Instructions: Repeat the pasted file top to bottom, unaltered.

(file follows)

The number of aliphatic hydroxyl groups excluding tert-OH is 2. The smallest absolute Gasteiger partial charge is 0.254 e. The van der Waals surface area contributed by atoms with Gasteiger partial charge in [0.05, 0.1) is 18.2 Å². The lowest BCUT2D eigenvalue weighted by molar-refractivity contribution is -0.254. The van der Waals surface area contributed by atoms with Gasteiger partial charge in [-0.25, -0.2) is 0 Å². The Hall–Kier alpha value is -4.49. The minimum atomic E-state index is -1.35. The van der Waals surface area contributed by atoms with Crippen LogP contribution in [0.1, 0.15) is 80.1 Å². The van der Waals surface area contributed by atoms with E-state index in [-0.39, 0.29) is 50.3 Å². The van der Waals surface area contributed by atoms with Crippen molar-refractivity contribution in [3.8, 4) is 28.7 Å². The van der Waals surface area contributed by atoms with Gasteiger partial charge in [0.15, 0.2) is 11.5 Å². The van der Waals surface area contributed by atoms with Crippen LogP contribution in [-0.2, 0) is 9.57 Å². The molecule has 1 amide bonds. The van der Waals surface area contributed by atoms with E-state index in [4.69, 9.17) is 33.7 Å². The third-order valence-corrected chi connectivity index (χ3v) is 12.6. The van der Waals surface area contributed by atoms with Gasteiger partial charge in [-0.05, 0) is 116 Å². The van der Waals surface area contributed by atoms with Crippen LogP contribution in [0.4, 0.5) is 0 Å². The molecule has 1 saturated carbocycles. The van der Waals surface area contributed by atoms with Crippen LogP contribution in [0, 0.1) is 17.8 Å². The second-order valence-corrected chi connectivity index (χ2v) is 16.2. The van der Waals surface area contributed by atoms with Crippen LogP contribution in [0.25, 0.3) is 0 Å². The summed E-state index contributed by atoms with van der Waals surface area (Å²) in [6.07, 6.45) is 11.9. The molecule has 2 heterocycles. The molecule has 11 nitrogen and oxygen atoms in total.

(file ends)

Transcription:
The number of aliphatic hydroxyl groups excluding tert-OH is 2. The smallest absolute Gasteiger partial charge is 0.254 e. The van der Waals surface area contributed by atoms with Gasteiger partial charge in [0.05, 0.1) is 18.2 Å². The lowest BCUT2D eigenvalue weighted by molar-refractivity contribution is -0.254. The van der Waals surface area contributed by atoms with Gasteiger partial charge in [-0.25, -0.2) is 0 Å². The Hall–Kier alpha value is -4.49. The minimum atomic E-state index is -1.35. The van der Waals surface area contributed by atoms with Crippen LogP contribution in [0.1, 0.15) is 80.1 Å². The van der Waals surface area contributed by atoms with E-state index in [-0.39, 0.29) is 50.3 Å². The van der Waals surface area contributed by atoms with Crippen molar-refractivity contribution in [3.8, 4) is 28.7 Å². The van der Waals surface area contributed by atoms with Gasteiger partial charge in [0.15, 0.2) is 11.5 Å². The van der Waals surface area contributed by atoms with Crippen LogP contribution in [-0.2, 0) is 9.57 Å². The molecule has 1 amide bonds. The van der Waals surface area contributed by atoms with E-state index in [4.69, 9.17) is 33.7 Å². The third-order valence-corrected chi connectivity index (χ3v) is 12.6. The van der Waals surface area contributed by atoms with Gasteiger partial charge in [-0.05, 0) is 116 Å². The van der Waals surface area contributed by atoms with Crippen LogP contribution in [0.4, 0.5) is 0 Å². The molecule has 1 saturated carbocycles. The van der Waals surface area contributed by atoms with Crippen LogP contribution in [0, 0.1) is 17.8 Å². The second-order valence-corrected chi connectivity index (χ2v) is 16.2. The van der Waals surface area contributed by atoms with Crippen LogP contribution in [0.25, 0.3) is 0 Å². The summed E-state index contributed by atoms with van der Waals surface area (Å²) in [6.07, 6.45) is 11.9. The molecule has 2 heterocycles. The molecule has 11 nitrogen and oxygen atoms in total.